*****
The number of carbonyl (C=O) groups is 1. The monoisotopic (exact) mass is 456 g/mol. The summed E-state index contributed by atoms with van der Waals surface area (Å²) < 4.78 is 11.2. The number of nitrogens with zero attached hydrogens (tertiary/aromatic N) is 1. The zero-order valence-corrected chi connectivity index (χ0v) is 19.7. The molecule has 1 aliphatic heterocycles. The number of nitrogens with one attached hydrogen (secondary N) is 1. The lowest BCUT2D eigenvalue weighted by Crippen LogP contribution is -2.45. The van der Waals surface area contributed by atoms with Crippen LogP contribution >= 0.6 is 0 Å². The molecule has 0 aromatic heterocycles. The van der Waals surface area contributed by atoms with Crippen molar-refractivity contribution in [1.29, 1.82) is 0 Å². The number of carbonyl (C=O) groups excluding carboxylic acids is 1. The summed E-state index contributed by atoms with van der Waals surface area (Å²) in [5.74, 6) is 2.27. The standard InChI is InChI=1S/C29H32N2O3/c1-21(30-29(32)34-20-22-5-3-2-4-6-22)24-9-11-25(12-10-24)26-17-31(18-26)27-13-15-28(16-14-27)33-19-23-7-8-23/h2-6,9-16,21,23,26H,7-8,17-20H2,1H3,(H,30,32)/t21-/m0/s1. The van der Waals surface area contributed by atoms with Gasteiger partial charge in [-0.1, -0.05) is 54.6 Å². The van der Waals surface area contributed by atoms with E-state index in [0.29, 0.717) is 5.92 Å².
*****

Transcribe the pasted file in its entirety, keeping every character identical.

The number of carbonyl (C=O) groups is 1. The monoisotopic (exact) mass is 456 g/mol. The summed E-state index contributed by atoms with van der Waals surface area (Å²) < 4.78 is 11.2. The number of nitrogens with zero attached hydrogens (tertiary/aromatic N) is 1. The zero-order valence-corrected chi connectivity index (χ0v) is 19.7. The molecule has 1 aliphatic heterocycles. The number of nitrogens with one attached hydrogen (secondary N) is 1. The lowest BCUT2D eigenvalue weighted by Crippen LogP contribution is -2.45. The van der Waals surface area contributed by atoms with Crippen LogP contribution >= 0.6 is 0 Å². The molecule has 0 aromatic heterocycles. The van der Waals surface area contributed by atoms with Crippen molar-refractivity contribution in [1.29, 1.82) is 0 Å². The number of carbonyl (C=O) groups excluding carboxylic acids is 1. The summed E-state index contributed by atoms with van der Waals surface area (Å²) in [5.74, 6) is 2.27. The standard InChI is InChI=1S/C29H32N2O3/c1-21(30-29(32)34-20-22-5-3-2-4-6-22)24-9-11-25(12-10-24)26-17-31(18-26)27-13-15-28(16-14-27)33-19-23-7-8-23/h2-6,9-16,21,23,26H,7-8,17-20H2,1H3,(H,30,32)/t21-/m0/s1. The van der Waals surface area contributed by atoms with Gasteiger partial charge in [-0.1, -0.05) is 54.6 Å². The van der Waals surface area contributed by atoms with E-state index in [0.29, 0.717) is 5.92 Å².